55. The highlighted part of the above extracted portion makes it amply clear that the Division Bench held that though there was no scope to prosecute the accused persons under Section 409 of IPC as well as Section 5(1)(c) read with 5(2) of the Prevention of Corruption Act, as the status of the public servant was lacking in them, they could still be proceeded against for other offences for which cognizance had been taken. It was the said preposition of law laid down by the Division Bench which came to be ultimately upheld by the Hon'ble Supreme Court when in para 7 of the above referred to judgment, the Hon'ble Supreme Court has held as under: "7. A Municipal Councillor was prosecuted for having committed an offence under the Prevention of Corruption Act and the said conviction and sentence was upheld in appeal by the High Court, but this Court in the aforementioned decision, 1985(3) SCC 606: (AIR 1985 SC 1655: 19 86 Cri LJ 14), set aside the conviction and sentence on a finding that Municipal Councillor cannot be held to be a 'public servant' within the meaning of Section 21 of the Indian Penal Code. In the aforesaid premises, we see no infirmity with the impugned judgment of the High Court to be interfered with by this Court. The appeals fail and are dismissed." (Emphasis added)

56. Therefore, the ratio of the above said judgment of the Hon'ble Supreme Court is to the effect that irrespective of the penal provision contained in the self-contained Code, there is every scope to proceed against the accused persons who could be prosecuted under the provisions of the general penal provisions for other offences other than the provisions applicable to public servants.

57. In the Division Bench Judgment of the Bombay High Court reported in "AIR 1968 Bombay 124 (WAMAN SAMBHAJI DUKA versus NARHARI SAMBHAJIRAO PHATALE)", the Division Bench was dealing with a revision filed by the accused, who was prosecuted under Section 406, 467 and 420 of IPC. The accused in that case moved the Judicial Magistrate to dispose of the case as either not maintainable or to stay the proceedings until a valid sanction is obtained under the provisions of the Cooperative Societies Act. The learned Magistrate rejected the application and decided to proceed with the trial. It was at that stage, the revision was moved. The contention was that the Co-operative Societies Act was a self-contained Code, that the relevant provisions under Sections 146, 147 and 148 of the Maharashtra Co-operative Societies Act which are similar to Sections 162, 163 and 164 of the Act, the prosecution under the provisions of the Indian Penal Code cannot be proceeded with. Dealing with the said contention, the Division Bench applied the ratio of the Hon'ble Supreme Court reported in "AIR 1967 SC 170 (CHANDRIKA SAO AND ANOTHER versus STATE OF BIHAR)" and the relevant passage relied upon by the Division Bench of the Bombay High Court was to the following effect:- "The appellant had committed an offence under Section 26(1)(h) of the Act as also under S.353 IPC because he had used criminal force. He could be prosecuted for either or both these offences at the discretion of the prosecution. It may be that he was not prosecuted for both the offences and the prosecution was restricted to the offence under Section 353 IPC only to obviate the necessity of obtaining the Commissioner's sanction which was required for prosecution under Section 26(1)(h) of the Act. Even so, the prosecution could not be said to have done something which was unwarranted by law. An offence under section 353 IPC was a graver offence than the one under S.26(1)(h) of the Act. In choosing to prosecute the appellant for a graver offence under the general law the prosecution could not be regarded as having acted colourably. If the prosecution were to be so restricted, graver offences would go unpunished."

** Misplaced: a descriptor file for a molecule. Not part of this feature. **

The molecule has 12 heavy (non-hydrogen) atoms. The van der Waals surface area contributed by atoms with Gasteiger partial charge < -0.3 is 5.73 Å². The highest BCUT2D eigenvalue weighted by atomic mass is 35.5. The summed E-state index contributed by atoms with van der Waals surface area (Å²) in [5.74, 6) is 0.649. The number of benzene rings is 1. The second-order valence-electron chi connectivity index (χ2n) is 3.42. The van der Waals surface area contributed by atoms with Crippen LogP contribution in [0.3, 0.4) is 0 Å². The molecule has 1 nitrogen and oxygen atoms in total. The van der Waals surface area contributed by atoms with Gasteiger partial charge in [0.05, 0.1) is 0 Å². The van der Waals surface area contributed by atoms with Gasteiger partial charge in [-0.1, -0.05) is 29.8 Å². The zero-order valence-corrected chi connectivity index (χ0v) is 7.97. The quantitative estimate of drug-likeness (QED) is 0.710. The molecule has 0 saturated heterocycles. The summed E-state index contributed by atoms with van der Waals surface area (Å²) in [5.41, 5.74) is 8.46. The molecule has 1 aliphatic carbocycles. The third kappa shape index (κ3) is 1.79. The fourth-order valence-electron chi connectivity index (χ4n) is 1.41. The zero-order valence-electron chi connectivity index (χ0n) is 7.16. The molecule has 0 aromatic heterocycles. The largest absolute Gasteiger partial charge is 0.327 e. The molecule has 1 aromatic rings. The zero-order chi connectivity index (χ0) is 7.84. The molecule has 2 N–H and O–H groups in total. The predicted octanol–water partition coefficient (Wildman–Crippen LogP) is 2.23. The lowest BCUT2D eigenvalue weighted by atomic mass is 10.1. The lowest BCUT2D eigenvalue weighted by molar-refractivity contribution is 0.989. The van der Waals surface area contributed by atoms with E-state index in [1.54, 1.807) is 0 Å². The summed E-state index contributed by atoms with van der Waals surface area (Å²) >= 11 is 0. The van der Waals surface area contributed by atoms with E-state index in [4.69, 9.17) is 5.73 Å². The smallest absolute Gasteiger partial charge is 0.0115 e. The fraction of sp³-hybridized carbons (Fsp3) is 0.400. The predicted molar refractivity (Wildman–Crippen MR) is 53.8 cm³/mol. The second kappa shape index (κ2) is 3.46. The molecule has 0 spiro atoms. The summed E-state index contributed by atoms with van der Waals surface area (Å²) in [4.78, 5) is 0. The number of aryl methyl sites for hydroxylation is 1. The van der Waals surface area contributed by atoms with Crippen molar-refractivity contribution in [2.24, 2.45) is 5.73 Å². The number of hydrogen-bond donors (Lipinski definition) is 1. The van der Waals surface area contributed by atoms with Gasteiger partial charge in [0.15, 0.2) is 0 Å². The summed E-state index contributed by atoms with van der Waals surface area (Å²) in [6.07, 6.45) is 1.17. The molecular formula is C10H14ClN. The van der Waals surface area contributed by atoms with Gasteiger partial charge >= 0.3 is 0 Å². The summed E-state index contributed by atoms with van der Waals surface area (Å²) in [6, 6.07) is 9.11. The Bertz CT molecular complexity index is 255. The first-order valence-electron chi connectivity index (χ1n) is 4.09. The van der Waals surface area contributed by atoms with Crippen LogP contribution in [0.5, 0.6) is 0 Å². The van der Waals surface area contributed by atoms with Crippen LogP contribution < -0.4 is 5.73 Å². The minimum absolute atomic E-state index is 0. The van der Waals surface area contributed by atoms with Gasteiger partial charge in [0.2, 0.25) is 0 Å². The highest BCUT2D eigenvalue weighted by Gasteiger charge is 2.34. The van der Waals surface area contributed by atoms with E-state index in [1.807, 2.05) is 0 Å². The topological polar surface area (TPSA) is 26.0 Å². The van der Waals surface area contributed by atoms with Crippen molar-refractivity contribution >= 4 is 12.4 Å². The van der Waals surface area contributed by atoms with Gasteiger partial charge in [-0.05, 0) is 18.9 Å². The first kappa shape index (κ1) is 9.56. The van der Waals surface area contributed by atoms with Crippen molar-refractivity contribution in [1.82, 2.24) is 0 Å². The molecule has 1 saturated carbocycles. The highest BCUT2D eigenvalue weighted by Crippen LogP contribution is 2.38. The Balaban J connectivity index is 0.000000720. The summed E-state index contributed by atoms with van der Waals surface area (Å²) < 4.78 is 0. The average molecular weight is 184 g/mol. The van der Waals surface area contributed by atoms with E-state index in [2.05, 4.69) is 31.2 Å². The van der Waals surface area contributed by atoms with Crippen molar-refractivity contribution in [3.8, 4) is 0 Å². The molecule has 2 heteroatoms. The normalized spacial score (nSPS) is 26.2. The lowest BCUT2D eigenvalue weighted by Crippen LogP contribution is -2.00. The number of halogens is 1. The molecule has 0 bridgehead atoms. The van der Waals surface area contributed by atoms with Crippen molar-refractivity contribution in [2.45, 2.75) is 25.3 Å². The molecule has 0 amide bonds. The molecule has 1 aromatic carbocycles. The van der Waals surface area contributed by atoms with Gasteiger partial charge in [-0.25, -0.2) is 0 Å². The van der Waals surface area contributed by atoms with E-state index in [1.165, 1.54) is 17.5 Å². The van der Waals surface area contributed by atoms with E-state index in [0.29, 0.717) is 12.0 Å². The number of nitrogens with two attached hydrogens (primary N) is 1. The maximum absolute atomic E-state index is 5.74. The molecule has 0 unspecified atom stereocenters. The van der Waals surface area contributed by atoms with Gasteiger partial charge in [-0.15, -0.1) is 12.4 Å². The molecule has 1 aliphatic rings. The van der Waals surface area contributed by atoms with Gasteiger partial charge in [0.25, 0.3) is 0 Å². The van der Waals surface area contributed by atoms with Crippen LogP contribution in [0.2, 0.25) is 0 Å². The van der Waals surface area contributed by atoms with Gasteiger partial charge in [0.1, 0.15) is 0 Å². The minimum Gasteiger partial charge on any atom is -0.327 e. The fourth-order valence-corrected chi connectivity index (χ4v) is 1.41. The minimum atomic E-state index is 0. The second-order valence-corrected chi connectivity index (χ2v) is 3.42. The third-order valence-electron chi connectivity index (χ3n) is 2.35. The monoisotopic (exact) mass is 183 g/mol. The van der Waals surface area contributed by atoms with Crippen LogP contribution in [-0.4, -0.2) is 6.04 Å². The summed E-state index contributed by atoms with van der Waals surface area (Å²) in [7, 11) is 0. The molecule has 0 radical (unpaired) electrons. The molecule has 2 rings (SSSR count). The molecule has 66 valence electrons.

(Emphasis added)

Following the above said ratio of the Hon'ble Supreme Court, it was held as under in para 9:-

"9. It may be noted that Maharashtra Co-operative Societies Act is mainly interested in the proper administration and functioning of the Co-operative Societies. Several offences have been created under the Act only with a view to see that the administration of the cooperative societies remains as clean as possible. With the growth of cooperative movement in the country it is also possible that dishonest persons may wantonly undertake prosecutions against officers. When, therefore, an offence under the Act is alleged to that extent only the safeguard of sanction has been laid down as a sort of protection to officers against their exposure to wanton prosecutions. It is certainly not the function of the Co-operative Societies Act that the graver offence should go unpunished and the accused should be prosecuted only under the lesser offences."